The league was developed last year to give children ages 7 to 12 who have “mild life challenges,” such as ADHD, apraxia, auditory processing disorders, speech delays and dyslexia, a chance to play baseball just like other children their age, Wickley said. He brought the idea of the league to the Murphey Candler board, because his son, Jackson, has speech delays and auditory processing disorder.
Last year’s first season was a success with about 40 children participating on a total of four teams. Wickley said the kids, including his son, had a blast.
“One of the coolest things that have come out of this is just how much these kids have connected with their dads again,” he added.
The Frontier League is set up slightly different than mainstream baseball, Wickley said.
“It’s less intense baseball,” he said. “We shorten the runs per inning so we’re in and off the field quicker, so they’re not sitting out in the outfield for a half an hour getting bored. We keep the team sizes small so we don’t have 12 kids in the dugout at any time.”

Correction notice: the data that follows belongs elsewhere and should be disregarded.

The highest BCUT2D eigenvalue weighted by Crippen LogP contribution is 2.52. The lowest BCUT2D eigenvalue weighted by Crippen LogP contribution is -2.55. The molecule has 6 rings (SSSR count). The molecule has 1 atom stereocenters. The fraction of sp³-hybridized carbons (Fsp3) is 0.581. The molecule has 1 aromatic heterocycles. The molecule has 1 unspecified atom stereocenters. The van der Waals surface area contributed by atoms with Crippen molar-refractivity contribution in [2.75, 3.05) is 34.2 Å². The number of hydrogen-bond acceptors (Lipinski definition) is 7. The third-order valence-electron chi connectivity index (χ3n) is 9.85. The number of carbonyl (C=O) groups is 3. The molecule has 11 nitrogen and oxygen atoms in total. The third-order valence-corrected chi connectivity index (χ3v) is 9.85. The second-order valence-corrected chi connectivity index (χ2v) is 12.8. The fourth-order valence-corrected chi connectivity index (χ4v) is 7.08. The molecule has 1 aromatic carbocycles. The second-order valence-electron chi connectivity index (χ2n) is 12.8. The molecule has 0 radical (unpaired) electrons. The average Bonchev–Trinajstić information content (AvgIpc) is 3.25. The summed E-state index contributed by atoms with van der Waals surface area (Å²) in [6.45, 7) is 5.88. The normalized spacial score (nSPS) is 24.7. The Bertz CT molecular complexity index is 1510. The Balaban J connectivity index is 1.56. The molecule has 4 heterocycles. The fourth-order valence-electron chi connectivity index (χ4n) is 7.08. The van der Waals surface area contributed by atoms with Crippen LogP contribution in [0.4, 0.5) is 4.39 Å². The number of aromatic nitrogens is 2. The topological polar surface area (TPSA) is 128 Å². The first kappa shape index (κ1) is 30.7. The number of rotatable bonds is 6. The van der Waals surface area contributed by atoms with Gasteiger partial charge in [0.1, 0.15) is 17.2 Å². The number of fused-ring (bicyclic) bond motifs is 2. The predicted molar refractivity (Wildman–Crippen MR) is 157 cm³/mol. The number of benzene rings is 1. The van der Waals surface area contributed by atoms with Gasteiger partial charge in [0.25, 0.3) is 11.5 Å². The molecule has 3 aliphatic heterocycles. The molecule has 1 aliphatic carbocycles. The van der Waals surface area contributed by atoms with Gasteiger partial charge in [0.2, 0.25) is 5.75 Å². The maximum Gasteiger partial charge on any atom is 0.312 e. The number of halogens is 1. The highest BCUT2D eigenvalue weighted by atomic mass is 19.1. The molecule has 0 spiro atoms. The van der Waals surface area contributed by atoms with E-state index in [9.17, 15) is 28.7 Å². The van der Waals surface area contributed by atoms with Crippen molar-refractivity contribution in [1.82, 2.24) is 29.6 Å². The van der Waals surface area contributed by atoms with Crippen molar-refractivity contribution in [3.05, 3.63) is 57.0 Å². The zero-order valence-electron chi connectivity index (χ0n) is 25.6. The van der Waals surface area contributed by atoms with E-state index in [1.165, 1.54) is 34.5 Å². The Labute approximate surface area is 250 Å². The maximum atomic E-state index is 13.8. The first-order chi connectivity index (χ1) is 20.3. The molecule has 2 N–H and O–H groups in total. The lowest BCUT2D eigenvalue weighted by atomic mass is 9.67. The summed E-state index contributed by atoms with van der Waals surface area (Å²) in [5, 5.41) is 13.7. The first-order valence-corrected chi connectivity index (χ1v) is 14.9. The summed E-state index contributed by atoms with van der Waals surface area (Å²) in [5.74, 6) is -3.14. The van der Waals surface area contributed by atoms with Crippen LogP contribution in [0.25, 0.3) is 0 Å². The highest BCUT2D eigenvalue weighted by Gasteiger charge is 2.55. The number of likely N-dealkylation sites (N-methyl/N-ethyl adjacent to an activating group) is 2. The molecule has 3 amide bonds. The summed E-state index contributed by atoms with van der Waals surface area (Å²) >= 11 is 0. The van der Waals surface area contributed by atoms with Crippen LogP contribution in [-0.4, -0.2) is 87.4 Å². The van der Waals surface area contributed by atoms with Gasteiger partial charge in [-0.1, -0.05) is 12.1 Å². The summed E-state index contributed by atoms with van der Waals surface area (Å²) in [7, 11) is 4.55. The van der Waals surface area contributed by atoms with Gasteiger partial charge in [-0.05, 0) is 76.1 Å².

Other than that, the players wear the same type of team uniforms as those in the Murphey Candler Little League, and they participate in opening day ceremonies at the park, Wickley said.
Sign-ups for the spring season will continue through the next few weeks or until the league hits its capacity of about 80 players. The first practices start March 3. Wickley said about 60 participants were signed up by last week.
“Of the roughly 40 kids we had in the fall, I think all but three signed up to play again, and those three didn’t sign up because they were playing soccer,” he said. “That’s a pretty good return rate.”
He is anticipating the league will be broken up into eight teams this season, twice as many as last year.